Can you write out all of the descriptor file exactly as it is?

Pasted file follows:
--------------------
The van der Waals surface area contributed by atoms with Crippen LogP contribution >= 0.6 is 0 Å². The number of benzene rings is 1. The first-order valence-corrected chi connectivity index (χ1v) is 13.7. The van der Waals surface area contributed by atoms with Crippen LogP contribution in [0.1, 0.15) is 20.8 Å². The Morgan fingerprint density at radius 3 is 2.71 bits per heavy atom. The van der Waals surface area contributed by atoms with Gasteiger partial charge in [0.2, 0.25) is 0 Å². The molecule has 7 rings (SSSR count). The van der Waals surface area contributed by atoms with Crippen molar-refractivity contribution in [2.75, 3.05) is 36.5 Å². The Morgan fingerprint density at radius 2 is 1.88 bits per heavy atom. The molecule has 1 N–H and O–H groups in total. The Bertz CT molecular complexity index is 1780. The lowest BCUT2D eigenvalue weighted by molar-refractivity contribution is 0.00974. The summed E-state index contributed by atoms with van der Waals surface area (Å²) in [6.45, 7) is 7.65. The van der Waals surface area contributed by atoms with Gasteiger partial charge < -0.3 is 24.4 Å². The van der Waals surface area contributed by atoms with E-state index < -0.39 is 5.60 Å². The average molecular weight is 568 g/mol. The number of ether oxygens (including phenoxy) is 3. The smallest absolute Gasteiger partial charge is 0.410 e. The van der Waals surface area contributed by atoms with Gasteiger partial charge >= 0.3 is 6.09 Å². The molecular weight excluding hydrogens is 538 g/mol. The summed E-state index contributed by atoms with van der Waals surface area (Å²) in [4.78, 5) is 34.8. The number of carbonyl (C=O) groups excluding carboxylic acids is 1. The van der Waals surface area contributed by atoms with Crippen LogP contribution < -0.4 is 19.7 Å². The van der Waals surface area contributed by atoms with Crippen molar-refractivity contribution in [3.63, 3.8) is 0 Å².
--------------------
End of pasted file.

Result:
The van der Waals surface area contributed by atoms with Crippen LogP contribution >= 0.6 is 0 Å². The number of benzene rings is 1. The first-order valence-corrected chi connectivity index (χ1v) is 13.7. The van der Waals surface area contributed by atoms with Crippen LogP contribution in [0.1, 0.15) is 20.8 Å². The Morgan fingerprint density at radius 3 is 2.71 bits per heavy atom. The van der Waals surface area contributed by atoms with Gasteiger partial charge in [0.2, 0.25) is 0 Å². The molecule has 7 rings (SSSR count). The van der Waals surface area contributed by atoms with Crippen molar-refractivity contribution in [2.75, 3.05) is 36.5 Å². The Morgan fingerprint density at radius 2 is 1.88 bits per heavy atom. The molecule has 1 N–H and O–H groups in total. The Bertz CT molecular complexity index is 1780. The lowest BCUT2D eigenvalue weighted by molar-refractivity contribution is 0.00974. The summed E-state index contributed by atoms with van der Waals surface area (Å²) in [6.45, 7) is 7.65. The van der Waals surface area contributed by atoms with Gasteiger partial charge < -0.3 is 24.4 Å². The van der Waals surface area contributed by atoms with E-state index < -0.39 is 5.60 Å². The average molecular weight is 568 g/mol. The number of ether oxygens (including phenoxy) is 3. The smallest absolute Gasteiger partial charge is 0.410 e. The van der Waals surface area contributed by atoms with Gasteiger partial charge >= 0.3 is 6.09 Å². The molecular weight excluding hydrogens is 538 g/mol. The summed E-state index contributed by atoms with van der Waals surface area (Å²) in [4.78, 5) is 34.8. The number of carbonyl (C=O) groups excluding carboxylic acids is 1. The van der Waals surface area contributed by atoms with Crippen LogP contribution < -0.4 is 19.7 Å². The van der Waals surface area contributed by atoms with Crippen molar-refractivity contribution in [3.63, 3.8) is 0 Å².